a higher level of education and younger respondents, relative to
the total population of China, but they were consistent with social Identification with the peer group
I am very attached to the peer group on 0.86 0.93 0.72
media users in the country (i.e., 52.9% men, 52.6% between 20
social media.
and 29 years of age, 59.1% with college degrees; China Internet My peers on social media and I share the 0.81
Network Center Report 2009). same objectives.
The friendships I have with my peers mean 0.90
Measure Development a lot to me.
If my peers planned something, I'd think of it 0.82
as something we would do rather than
We adopted the construct items from published articles, with they would do.
some minor changes to accommodate the social media context I see myself as a part of the peer group on 0.86
of our research. We measured the exogenous variable, tie social media.
strength with peers, using four items adapted from the validated
Peer communication
scale proposed by De Bruyn and Lilien (2008). Identification
I talked with my peers about the product on 0.87 0.92 0.70
with the peer group was measured with five items adapted social media.
from the scale for measuring community identification by I talked with my peers about buying the 0.90
Algesheimer, Dholakia, and Herrmann (2005). We also used product on the Internet.
adaptations of existing measures for peer communication I asked my peers for advice about 0.87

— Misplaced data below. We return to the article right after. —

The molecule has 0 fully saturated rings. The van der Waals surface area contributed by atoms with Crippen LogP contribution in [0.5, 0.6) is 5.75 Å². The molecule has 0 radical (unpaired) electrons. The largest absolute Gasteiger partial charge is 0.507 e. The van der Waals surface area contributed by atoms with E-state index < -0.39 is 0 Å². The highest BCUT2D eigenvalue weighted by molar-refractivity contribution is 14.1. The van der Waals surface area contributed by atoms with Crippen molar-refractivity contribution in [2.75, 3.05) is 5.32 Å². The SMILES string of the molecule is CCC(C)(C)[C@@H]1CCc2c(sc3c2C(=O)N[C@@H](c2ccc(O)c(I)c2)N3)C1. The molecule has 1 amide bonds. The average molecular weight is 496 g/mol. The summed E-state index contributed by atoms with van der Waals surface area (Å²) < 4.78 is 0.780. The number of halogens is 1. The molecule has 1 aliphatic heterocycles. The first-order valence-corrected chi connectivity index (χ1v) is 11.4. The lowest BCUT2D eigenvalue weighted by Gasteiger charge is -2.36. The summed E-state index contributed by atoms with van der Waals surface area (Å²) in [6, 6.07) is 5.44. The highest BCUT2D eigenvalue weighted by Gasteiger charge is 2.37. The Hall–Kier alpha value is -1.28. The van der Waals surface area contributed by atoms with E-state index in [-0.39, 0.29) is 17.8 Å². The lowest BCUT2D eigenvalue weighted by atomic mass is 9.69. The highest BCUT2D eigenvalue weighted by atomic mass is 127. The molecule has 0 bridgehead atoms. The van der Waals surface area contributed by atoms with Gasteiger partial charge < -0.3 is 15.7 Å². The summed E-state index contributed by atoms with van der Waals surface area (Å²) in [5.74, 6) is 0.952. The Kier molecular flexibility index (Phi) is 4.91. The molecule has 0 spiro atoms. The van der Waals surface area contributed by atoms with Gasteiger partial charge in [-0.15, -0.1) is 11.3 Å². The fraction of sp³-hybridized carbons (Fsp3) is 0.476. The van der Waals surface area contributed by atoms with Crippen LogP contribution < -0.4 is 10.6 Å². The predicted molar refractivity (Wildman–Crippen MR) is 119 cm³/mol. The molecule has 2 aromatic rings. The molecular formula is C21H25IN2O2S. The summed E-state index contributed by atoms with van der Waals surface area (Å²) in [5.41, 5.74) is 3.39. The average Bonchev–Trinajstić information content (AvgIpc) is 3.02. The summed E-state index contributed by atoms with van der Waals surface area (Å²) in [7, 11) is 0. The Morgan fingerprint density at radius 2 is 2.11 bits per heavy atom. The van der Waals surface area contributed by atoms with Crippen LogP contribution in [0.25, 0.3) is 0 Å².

the product.
(Moschis and Churchill 1978), product involvement
I obtained the product information from 0.74
(Zaichkowsky 1985), product attitudes (Crites, Fabrigar, and my peers.
Petty 1994), and purchase intentions (Taylor, Houlahan, and My peers encouraged me to buy the product. 0.81
Gabriel 1975). The moderating variable, consumer's need for
uniqueness, was measured using a scale adapted from Tian, Product attitude
Dislikelike 0.91 0.95 0.85
Bearden, and Hunter (2001). The items were scored on seven-
Badgood 0.92
point Likert scales, ranging from strongly disagree (1) to Undesirabledesirable 0.93
strongly agree (7), except for the measure of tie strength with
peers, which ranged from very unlikely (1) to very likely (7). Purchase intention
The questionnaire was first drafted in English and then translated Unlikelylikely 0.88 0.92 0.79
Uncertaincertain, 0.86
into Chinese using a translation and back-translation procedure
Definitely notdefinitely 0.91
(Myers et al. 2000). Table 1 contains the final pool of items and
their reliability values. Product involvement
The confirmatory factor analysis for the measurement Uninterestedinterested 0.87 0.95 0.80